Bringing Home the Elixir

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Today I was reflecting on a common "how to" question that students often asked in creative writing class:  how do you finish a story without killing off the hero or doctoring the drama so that everyone lives happily ever after?  For this question, I must lead writers back to the hero's journey, back to the moment where the hero brings home the elixir.

If you have studied Joseph Campbell's, The Hero's Journey, you know that all heroes (main characters) go flying back into a dramatic ordeal if they cannot embrace their learnings. It is as certain as the law of gravity.  The ordeal awaits to anyone who cannot move forward by the act of selfless sharing.  

Consider that in real life there are thieves who go to jail again and again, but at some point they learned their lesson, and they go on to live honest lives and share their wealth. Yet there is also the thief who can't break the nasty habit, and for a screenwriter, this may lead to an epic mini-series as each ordeal (or robbery) is drawn out.  Westerns are infamous for this pattern.  

We've seen so many movies go awry because the director simply cannot part with the knee-jerk impulse to offer a cliche and happy ending.  If you want your writing to be more subtle, it is essential that you find a way for the character to slowly embrace his new intelligence with just a few bumps, innocent scratches, and a lot of humor.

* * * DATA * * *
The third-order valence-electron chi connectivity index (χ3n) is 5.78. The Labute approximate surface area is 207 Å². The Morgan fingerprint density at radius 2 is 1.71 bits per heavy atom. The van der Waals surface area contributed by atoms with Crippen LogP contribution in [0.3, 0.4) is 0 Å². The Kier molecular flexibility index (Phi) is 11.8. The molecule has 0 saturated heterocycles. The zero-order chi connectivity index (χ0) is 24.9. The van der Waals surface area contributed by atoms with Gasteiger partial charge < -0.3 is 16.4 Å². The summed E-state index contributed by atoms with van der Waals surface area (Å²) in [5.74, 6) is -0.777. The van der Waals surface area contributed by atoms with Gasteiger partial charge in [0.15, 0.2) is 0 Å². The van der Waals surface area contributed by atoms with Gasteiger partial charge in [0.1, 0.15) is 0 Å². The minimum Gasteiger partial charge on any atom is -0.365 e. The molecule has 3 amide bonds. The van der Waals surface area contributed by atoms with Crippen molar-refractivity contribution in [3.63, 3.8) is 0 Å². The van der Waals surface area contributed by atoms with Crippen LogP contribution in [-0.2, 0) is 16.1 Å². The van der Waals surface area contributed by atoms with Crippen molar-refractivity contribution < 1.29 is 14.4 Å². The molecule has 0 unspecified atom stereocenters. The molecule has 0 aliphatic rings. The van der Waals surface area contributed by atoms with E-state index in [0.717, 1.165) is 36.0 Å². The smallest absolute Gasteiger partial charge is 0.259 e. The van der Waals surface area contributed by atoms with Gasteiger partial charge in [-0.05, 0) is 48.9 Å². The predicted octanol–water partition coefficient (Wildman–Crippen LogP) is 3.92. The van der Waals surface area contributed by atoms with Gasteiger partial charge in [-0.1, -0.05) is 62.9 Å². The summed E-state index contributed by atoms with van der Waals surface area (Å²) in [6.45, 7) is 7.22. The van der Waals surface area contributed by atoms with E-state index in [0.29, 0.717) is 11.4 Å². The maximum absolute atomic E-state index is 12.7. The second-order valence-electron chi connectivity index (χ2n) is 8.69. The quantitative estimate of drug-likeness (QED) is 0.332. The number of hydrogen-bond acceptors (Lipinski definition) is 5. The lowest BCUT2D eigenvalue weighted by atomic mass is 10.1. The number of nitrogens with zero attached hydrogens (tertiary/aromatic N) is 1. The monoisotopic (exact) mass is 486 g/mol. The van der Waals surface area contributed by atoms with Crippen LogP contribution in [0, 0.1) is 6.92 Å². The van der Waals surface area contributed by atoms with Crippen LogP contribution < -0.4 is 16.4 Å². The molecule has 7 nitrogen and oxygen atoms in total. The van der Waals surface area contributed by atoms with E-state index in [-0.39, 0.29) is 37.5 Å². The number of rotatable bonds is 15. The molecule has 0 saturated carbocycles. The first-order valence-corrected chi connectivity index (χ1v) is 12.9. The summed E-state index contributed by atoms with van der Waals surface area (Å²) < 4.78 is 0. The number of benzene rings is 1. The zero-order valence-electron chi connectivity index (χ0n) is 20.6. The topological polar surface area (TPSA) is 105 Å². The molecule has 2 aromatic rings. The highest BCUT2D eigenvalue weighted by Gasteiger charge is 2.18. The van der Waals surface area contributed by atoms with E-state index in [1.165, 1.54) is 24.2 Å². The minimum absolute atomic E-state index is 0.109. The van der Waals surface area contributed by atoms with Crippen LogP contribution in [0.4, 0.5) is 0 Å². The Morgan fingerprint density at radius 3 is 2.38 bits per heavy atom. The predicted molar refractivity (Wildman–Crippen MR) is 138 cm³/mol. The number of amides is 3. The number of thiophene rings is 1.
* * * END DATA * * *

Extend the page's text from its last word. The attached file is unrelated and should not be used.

He can't be perfect. He can't be beautiful.  He can't be rich.  

He must be humble.  He must be accountable.  He must be universal.

In other words, the story ends with him being an ordinary man. Perhaps the middle and the climax demonstrated heroic acts but the ending shows his simple moral coding. I remember Christopher Vogler's example of King Aurthur where he spoke of the knights sharing the grail, "as otherwise there would be no healing."

Above all, he must be able to serve those who can benefit from his knowledge without making himself so unbelievably special.  

The heroes journey and how it applies to exceptional writing must stay away from the colossal expansion of the human ego.  In fact, it is the writer's job to show that the character has truly won the race by humbling himself, abandoning all notion of suicide or prestige, and becoming open to the greatest gift of all: selfless love.  He must demonstrate that he is grounded yet available to the human experience of every life he touches.

Do that, and you will sell millions.

Debby Handrich